WASHINGTON -- They were heroes who didn't get their due.
On Tuesday, 24 mostly ethnic or minority U.S. soldiers who performed bravely under fire in three of the nation's wars finally received the Medal of Honor that the government concluded should have been awarded a long time ago.
The servicemen -- Hispanics, Jews and African-Americans -- were identified following a congressionally mandated review to ensure that eligible recipients of the country's highest recognition for valor were not bypassed due to prejudice. Only three of the 24 were alive for President Barack Obama to drape the medals and ribbons around their necks.
"Today we have the chance to set the record straight," Obama said. "No nation is perfect, but here in America we confront our imperfections and face a sometimes painful past, including the truth that some of these soldiers fought and died for a country that did not always see them as equal."
The three surviving recipients -- Vietnam veterans Jose Rodela, Melvin Morris and Santiago Erevia -- received a prolonged standing ovation at Obama's side, their faces set in somber acknowledgement of the honor.
Rodela, now of San Antonio, was a 31-year-old company commander of a Special Forces strike group on Sept. 1, 1969, in Phuoc Long Province, Vietnam, when he and his company of Cambodian soldiers whom he had helped recruit came under fire from North Vietnamese Army troops.
According to his Medal of Honor citation and supporting documents, the battle lasted 18 hours and 11 men in his company were killed and 33 others wounded.
The citation states that late in the battle, Rodela "was the only member of his company who was moving and he began to run from one position to the next, checking for casualties and moving survivors into different positions in an attempt to form a stable defense line. Throughout the battle, in spite of his wounds, Rodela repeatedly exposed himself to enemy fire to attend to the fallen and eliminate an enemy rocket position."
In an interview with the Army News Service last December, he said simply, "We trained for this and I would have done it again."
Morris of Cocoa, Fla., was a staff sergeant during combat operations on Sept. 17, 1969, near Chi Lang, South Vietnam. According to the Pentagon, Morris led soldiers across enemy lines to retrieve his team sergeant, who had been killed. He single-handedly destroyed an enemy force hidden in bunkers that had pinned down his battalion. Morris was shot three times as he ran with American casualties.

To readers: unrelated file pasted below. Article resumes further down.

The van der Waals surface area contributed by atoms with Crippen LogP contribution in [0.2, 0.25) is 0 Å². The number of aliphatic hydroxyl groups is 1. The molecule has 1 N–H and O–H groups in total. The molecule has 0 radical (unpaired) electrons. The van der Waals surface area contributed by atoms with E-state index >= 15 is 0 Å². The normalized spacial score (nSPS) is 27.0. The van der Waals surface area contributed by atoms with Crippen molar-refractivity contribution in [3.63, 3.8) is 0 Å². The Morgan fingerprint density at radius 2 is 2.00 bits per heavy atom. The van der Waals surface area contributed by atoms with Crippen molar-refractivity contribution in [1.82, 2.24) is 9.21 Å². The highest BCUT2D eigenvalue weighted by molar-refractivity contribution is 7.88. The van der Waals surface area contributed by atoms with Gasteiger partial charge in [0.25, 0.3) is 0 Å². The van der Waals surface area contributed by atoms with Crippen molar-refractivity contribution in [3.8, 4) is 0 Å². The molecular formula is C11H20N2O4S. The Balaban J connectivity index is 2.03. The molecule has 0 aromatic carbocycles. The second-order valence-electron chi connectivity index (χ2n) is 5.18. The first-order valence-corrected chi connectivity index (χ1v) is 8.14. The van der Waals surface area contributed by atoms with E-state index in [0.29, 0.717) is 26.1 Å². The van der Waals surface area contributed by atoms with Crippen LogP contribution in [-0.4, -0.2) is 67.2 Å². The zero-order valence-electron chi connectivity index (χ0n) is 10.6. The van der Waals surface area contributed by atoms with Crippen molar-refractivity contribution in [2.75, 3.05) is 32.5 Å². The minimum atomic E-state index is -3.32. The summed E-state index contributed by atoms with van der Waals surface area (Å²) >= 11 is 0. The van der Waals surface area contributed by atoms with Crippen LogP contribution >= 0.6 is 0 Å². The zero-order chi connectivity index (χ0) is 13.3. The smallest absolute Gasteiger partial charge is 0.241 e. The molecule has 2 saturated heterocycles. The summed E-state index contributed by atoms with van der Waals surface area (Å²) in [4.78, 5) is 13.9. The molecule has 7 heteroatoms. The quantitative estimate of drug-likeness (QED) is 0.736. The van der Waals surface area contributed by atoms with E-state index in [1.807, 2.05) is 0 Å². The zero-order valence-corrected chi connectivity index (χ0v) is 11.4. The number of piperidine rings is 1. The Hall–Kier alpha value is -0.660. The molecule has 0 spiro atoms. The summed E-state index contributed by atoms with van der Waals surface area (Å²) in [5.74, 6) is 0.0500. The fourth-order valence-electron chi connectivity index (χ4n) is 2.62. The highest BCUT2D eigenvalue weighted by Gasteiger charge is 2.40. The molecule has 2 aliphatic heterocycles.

Morris received the Distinguished Service Cross in April 1970. That same month, he returned to Vietnam for his second tour.
"I never really did worry about decorations," Morris told The Associated Press last month. But he said he fell to his knees when he received the surprise call from Obama with news that he was to be honored.
Erevia, also of San Antonio, was cited for courage while serving as a radio-telephone operator on May 21, 1969, during a search-and-clear mission near Tam Ky, South Vietnam. He was a specialist 4 when his battalion tried to take a hill fortified by Viet Cong and North Vietnam Army soldiers. The Pentagon says he single-handedly silenced four Viet Cong bunkers.
As for the medal, he told the publication Soldier Live last month, "I'm only thankful I'm getting it while I'm alive."
Among those who received a posthumous medal was Leonard Kravitz, an assistant machine gunner in the Korean War who is credited with saving his platoon by providing cover for retreating troops. He died in the attack. He is the uncle of singer and actor Lenny Kravitz, who attended Tuesday's ceremony.
Tuesday's mass ceremony, the largest since World War II, was the result of an Army review conducted under a directive from Congress in the 2002 National Defense Authorization Act. The law required that the record of each Jewish-American and Hispanic-American veteran who received a Service Cross during or after World War II be reviewed for possible upgrade to the Medal of Honor.
The Pentagon said the Army reviewed the cases of the 6,505 recipients of the Distinguished Service Cross from World War II and the Korean and Vietnam wars and found an eligible pool of 600 soldiers who may have been Jewish or Hispanic. The Army also worked with the National Museum of American Jewish Military History, the Jewish War Veterans of the USA and the American GI Forum, the largest Hispanic-American veterans group, to pinpoint potential medal recipients.
During the initial review, investigators found that other soldiers who had received the Distinguished Service Cross appeared to meet the criteria for a Medal of Honor and the directive was expanded to permit them to be considered for the upgraded honor.
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